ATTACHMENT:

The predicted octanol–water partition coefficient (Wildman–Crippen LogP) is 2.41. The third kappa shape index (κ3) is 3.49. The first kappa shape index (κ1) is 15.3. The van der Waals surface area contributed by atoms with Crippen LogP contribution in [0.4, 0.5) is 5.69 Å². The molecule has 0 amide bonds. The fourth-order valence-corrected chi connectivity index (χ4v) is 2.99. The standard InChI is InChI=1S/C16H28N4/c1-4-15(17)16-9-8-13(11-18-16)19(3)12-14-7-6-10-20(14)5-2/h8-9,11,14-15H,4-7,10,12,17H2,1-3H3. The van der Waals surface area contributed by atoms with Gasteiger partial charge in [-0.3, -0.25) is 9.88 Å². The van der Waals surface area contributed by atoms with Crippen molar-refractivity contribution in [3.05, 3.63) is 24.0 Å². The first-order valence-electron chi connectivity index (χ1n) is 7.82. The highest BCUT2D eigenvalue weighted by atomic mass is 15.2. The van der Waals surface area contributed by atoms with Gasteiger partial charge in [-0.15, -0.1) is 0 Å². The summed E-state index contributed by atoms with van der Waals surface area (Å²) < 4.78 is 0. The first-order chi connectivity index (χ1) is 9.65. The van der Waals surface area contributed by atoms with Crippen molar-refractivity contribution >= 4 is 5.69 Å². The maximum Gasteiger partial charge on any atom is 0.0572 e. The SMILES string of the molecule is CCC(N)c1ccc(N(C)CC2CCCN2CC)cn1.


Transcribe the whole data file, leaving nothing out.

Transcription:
The predicted octanol–water partition coefficient (Wildman–Crippen LogP) is 2.41. The third kappa shape index (κ3) is 3.49. The first kappa shape index (κ1) is 15.3. The van der Waals surface area contributed by atoms with Crippen LogP contribution in [0.4, 0.5) is 5.69 Å². The molecule has 0 amide bonds. The fourth-order valence-corrected chi connectivity index (χ4v) is 2.99. The standard InChI is InChI=1S/C16H28N4/c1-4-15(17)16-9-8-13(11-18-16)19(3)12-14-7-6-10-20(14)5-2/h8-9,11,14-15H,4-7,10,12,17H2,1-3H3. The van der Waals surface area contributed by atoms with Gasteiger partial charge in [-0.3, -0.25) is 9.88 Å². The van der Waals surface area contributed by atoms with Crippen molar-refractivity contribution in [3.05, 3.63) is 24.0 Å². The first-order valence-electron chi connectivity index (χ1n) is 7.82. The highest BCUT2D eigenvalue weighted by atomic mass is 15.2. The van der Waals surface area contributed by atoms with Gasteiger partial charge in [-0.15, -0.1) is 0 Å². The summed E-state index contributed by atoms with van der Waals surface area (Å²) < 4.78 is 0. The first-order chi connectivity index (χ1) is 9.65. The van der Waals surface area contributed by atoms with Crippen molar-refractivity contribution >= 4 is 5.69 Å². The maximum Gasteiger partial charge on any atom is 0.0572 e. The SMILES string of the molecule is CCC(N)c1ccc(N(C)CC2CCCN2CC)cn1.